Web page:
Who is this Phil guy and what does he know about optimizing Heroku apps? I got involved with Rails in 2004, and went on to do freelance Rails work full-time for over five years. More recently, I helped start the Support team at Heroku, built and grew the Customer Solutions Architecture team, then stepped aside to start a new role at Heroku, the Data Solutions Architect. During this time, I’ve worked with a huge variety of customers and their apps. At Heroku alone, I calculate I’ve worked with well over 5,000 different applications.
A few years ago, after talking with Heroku customers at meetups and conferences, I began to realize I was in a somewhat unique position: I had expert technical knowledge of how to support and scale Rails applications (and other frameworks, but my strengths are definitely in the Rails world), yet I also had the experience of countless interactions with actual customers of Heroku, either through support tickets, phone calls, or in-person.
I began to see common issues and topics emerge in these conversations. Some of these issues were resolved or made easier-to-fix via work on the Heroku side - updates to Dev Center articles, changes to the Heroku CLI, etc. But despite continuous Heroku improvements, other issues are destined to be encountered by nearly all active Heroku applications at some point. I looked at these other issues, and started thinking about how I could do my small part to address them.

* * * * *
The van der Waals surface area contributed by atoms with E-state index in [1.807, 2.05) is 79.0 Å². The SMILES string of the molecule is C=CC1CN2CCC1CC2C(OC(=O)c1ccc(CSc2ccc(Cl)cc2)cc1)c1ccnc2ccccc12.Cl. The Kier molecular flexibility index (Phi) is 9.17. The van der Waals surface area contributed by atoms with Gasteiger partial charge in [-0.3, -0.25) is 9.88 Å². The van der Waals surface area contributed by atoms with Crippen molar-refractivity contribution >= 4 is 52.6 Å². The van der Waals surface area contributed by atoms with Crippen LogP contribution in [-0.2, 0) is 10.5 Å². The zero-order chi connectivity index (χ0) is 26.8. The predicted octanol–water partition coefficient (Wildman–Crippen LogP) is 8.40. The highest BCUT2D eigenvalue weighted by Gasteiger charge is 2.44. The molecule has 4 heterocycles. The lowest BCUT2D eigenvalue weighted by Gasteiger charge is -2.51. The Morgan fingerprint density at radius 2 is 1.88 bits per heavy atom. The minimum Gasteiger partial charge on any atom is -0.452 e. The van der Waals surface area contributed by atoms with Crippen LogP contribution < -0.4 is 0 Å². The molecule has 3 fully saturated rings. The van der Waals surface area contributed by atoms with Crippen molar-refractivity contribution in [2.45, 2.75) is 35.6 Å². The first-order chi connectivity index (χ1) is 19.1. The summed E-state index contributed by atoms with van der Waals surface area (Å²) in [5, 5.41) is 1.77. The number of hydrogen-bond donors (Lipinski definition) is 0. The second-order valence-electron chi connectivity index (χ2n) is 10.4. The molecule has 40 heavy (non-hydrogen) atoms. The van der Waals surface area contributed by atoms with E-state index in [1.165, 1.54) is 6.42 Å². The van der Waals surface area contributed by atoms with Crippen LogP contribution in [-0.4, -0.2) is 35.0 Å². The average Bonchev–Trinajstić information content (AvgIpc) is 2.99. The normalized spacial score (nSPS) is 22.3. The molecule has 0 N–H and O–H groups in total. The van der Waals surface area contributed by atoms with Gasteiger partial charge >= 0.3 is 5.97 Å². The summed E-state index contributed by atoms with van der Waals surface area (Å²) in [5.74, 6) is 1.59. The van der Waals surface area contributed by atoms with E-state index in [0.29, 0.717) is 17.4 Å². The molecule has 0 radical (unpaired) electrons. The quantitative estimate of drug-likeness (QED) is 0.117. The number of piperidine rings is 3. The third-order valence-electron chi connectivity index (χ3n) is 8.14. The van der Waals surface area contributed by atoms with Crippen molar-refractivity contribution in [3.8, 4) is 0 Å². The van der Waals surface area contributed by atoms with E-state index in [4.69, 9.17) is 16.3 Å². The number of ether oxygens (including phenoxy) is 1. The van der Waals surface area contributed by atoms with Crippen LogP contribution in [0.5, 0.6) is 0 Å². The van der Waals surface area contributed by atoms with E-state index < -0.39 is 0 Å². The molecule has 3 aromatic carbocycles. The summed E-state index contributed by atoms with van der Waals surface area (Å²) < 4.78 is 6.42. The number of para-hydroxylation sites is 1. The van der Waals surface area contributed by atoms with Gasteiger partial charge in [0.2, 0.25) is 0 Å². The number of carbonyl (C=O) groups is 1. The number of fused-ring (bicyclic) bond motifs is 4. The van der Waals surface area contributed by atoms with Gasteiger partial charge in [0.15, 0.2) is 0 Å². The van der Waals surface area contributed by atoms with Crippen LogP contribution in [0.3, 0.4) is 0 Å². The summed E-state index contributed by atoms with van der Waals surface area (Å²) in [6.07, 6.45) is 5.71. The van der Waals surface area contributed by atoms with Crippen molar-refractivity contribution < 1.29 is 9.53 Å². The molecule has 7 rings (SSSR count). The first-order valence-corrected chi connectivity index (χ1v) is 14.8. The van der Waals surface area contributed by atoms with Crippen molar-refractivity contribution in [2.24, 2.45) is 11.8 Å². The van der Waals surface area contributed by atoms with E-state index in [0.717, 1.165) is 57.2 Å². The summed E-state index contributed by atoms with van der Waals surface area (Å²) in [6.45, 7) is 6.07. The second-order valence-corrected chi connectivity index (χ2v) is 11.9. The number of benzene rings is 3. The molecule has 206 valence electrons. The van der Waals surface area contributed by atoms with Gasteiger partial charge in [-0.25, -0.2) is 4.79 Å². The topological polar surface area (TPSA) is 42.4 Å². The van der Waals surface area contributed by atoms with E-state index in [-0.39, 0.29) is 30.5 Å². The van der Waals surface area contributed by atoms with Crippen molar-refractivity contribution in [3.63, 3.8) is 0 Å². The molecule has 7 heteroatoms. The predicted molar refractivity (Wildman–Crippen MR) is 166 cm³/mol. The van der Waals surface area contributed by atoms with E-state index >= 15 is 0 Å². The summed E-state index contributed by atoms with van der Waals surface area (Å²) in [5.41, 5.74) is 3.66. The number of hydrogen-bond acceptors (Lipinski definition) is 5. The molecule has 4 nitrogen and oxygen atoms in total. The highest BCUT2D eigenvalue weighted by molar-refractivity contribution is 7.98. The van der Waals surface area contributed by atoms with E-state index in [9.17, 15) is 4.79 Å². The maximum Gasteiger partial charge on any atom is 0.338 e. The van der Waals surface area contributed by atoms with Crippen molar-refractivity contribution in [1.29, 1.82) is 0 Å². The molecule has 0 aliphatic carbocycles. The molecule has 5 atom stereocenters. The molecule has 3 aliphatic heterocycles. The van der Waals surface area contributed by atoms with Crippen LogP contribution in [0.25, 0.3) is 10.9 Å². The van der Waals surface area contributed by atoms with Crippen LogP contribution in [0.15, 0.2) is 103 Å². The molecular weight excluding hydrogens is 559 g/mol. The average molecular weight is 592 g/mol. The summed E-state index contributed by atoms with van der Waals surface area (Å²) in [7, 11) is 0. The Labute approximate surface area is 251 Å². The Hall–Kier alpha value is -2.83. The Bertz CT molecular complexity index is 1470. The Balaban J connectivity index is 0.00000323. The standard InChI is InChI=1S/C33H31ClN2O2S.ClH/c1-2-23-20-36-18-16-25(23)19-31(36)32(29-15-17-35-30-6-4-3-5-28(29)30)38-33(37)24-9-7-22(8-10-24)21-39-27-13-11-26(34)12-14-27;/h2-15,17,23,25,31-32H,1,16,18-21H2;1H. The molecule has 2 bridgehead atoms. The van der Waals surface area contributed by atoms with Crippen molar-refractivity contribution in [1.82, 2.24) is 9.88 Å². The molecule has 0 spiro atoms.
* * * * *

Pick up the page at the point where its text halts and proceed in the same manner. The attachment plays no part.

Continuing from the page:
The result is the Optimizing Heroku Applications guide.
I wrote the guide in mid 2013, so it’s a bit dated now. However, many of the concepts and topics I discuss are still relevant. Active apps will always have issues pop up (whether on Heroku or elsewhere), and this guide provides a good overview of how to diagnose those issues.
I self-published the guide, which was an interesting project on its own. I made some money, but I never had the marketing machine behind it that one needs to make serious money. It was a nice side project, and it even got me a conversation with a leading tech publisher about turning the guide into a full-on “Heroku book”. That’s a story for another time though.
In the end, I decided to shut down the project after about two years and focus on something else. There’s still a lot of good content and topics in the guide for Heroku customers, so I wanted to make the guide freely available. Some of the blog posts on this site borrow heavily from the guide.
So what exactly is this guide? Let’s start with what the guide isn’t. This guide is not an introduction to Heroku. It’s not an all-encompassing guide to the entire Heroku platform. There are plenty of guides or books in the community if this is what you are looking for. In particular, I recommend the following if you are looking for a ‘Heroku 101’ style overview:
Now, for what this guide is. If you are running production applications on Heroku, this guide is for you. I cover some basic concepts, some common errors you’ll likely encounter, then I look at some scenarios your app will likely see over its lifetime. I also cover some more advanced topics in later chapters.
The guide is freely available here.